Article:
029
Puerto Rico and the Virgin Islands

Country/Territory Puerto Rico (to USA),Virgin Islands (to UK),Virgin Islands (to USA)
Area 9,400 km2
Altitude 0 - 1200m
Priority critical
Habitat loss major
Knowledge good

General characteristics

The main part of this EBA is formed by Puerto Rico and its offshore islands (e.g. Mona, Vieques, Culebra) which are a self-governing commonwealth in association with the USA. The land is mountainous and was originally almost completely forested. Because of variations in climate, topography and soils, the forests are diverse and include mangroves, wet and dry coastal forest, wet and dry limestone forest in the west, rain forest in the Cordillera Central and Sierra de Luquillo, and elfin forest on a few summits.

The Virgin Islands comprise two dependent territories, of the UK (main islands Anegada, Tortola and Virgin Gorda) and USA (St Thomas, St John and St Croix), and consists of c.100 small islands and cays with dry scrub forest, mostly heavily modified by man.

Restricted-range species

Nearly all the restricted-range species are forest birds, present in a variety of forest types and man-modified habitats, with the exception of Amazona vittata (now confined to rain forest), Caprimulgus noctitherus (dry limestone forest) and Dendroica angelae (upper montane and elfin forest). All species occur on Puerto Rico apart from Loxigilla noctis, which, in this EBA, is only found on St John in the US Virgin Islands. Three species are confined to Puerto Rico and the Virgin Islands: Otus nudipes, Melanerpes portoricensis (now extinct on St Thomas) and Myiarchus antillarum. Five further species occur on Puerto Rico and the Virgin Islands and elsewhere: Geotrygon mystacea, Anthracothorax dominicus, Eulampis holosericeus, Orthorhyncus cristatus and Margarops fuscatus. Many restricted-range species are shared with Hispaniola (EBA 028) to the west and the Lesser Antilles (EBA 030) to the east.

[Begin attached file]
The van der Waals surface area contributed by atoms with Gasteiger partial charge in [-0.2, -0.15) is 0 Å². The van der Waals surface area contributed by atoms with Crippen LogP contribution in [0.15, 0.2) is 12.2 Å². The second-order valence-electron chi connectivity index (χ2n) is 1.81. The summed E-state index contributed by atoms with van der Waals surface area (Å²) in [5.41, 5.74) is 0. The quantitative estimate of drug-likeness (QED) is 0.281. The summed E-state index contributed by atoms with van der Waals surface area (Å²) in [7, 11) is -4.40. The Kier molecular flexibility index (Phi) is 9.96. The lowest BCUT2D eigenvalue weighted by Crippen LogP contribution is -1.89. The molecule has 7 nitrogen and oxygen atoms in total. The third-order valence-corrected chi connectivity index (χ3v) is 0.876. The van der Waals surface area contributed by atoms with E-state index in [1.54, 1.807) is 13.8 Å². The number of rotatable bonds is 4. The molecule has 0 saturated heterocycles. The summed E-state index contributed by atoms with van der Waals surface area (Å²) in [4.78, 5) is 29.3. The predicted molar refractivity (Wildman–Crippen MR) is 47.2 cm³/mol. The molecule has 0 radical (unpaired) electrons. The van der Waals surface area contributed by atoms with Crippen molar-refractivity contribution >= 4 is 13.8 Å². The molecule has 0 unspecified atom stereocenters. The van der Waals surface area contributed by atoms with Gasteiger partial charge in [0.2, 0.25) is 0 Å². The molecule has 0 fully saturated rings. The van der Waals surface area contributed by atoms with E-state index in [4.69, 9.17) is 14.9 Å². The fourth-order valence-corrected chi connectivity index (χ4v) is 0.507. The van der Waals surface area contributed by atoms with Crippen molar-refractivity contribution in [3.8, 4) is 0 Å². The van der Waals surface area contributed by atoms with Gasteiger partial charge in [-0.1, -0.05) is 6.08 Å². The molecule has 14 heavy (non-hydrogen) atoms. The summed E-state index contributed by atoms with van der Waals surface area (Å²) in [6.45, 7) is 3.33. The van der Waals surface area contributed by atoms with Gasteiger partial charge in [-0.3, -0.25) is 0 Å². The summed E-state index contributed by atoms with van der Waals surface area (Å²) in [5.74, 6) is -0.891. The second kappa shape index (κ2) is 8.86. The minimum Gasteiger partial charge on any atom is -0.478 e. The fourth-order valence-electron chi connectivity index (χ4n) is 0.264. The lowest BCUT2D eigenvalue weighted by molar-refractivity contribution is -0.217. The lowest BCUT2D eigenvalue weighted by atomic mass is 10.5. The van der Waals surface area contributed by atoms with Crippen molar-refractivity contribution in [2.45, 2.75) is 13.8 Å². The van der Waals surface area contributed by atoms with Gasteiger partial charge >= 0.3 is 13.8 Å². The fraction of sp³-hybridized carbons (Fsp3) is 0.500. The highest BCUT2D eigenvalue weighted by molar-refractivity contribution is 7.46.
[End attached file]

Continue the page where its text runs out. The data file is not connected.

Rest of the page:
Hispaniolan Parrot Amazona ventralis, a restricted-range species from Hispaniola (EBA 028), and Green-checked Amazon A. viridigenalis, a restricted-range species from Mexico (EBA 011), have been introduced to Puerto Rico, but this is outside their natural historical range so they have not been included as restricted-range species of this EBA.


Species IUCN Category
Bridled Quail-dove (Geotrygon mystacea) LC
Puerto Rican Nightjar (Antrostomus noctitherus) EN
Green Mango (Anthracothorax viridis) LC
(Anthracothorax dominicus) NR
Green-throated Carib (Eulampis holosericeus) LC
Puerto Rican Emerald (Chlorostilbon maugaeus) LC
Antillean Crested Hummingbird (Orthorhyncus cristatus) LC
Puerto Rican Lizard-cuckoo (Coccyzus vieilloti) LC
Puerto Rican Screech-owl (Megascops nudipes) LC
Puerto Rican Tody (Todus mexicanus) LC
Puerto Rican Woodpecker (Melanerpes portoricensis) LC
Puerto Rican Amazon (Amazona vittata) CR
Hispaniolan Parakeet (Psittacara chloropterus) VU
Caribbean Elaenia (Elaenia martinica) LC
Puerto Rican Flycatcher (Myiarchus antillarum) LC
Lesser Antillean Pewee (Contopus latirostris) LC
Puerto Rican Vireo (Vireo latimeri) LC
White-necked Crow (Corvus leucognaphalus) VU
Pearly-eyed Thrasher (Margarops fuscatus) LC
(Euphonia musica) NR
Yellow-shouldered Blackbird (Agelaius xanthomus) EN
Elfin Woods Warbler (Setophaga angelae) EN
Adelaide's Warbler (Setophaga adelaidae) LC
Puerto Rican Spindalis (Spindalis portoricensis) LC
Puerto Rican Tanager (Nesospingus speculiferus) LC
Puerto Rican Bullfinch (Pyrrhulagra portoricensis) LC
(Loxigilla noctis) NR

Important Bird Areas (IBAs)
IBA Code Site Name Country
Bosque Estatal de Rio Abajo Puerto Rico (to USA)
PR002 Acantilados del Noroeste Puerto Rico (to USA)
PR003 Karso del Norte Puerto Rico (to USA)
PR004 Caño Tiburones Puerto Rico (to USA)
PR005 Maricao and Susúa Puerto Rico (to USA)
PR006 Guaniquilla and Boquerón Puerto Rico (to USA)
PR007 Sierra Bermeja and Laguna Cartagena Puerto Rico (to USA)
PR008 Suroeste Puerto Rico (to USA)
PR009 Karso del Sur Puerto Rico (to USA)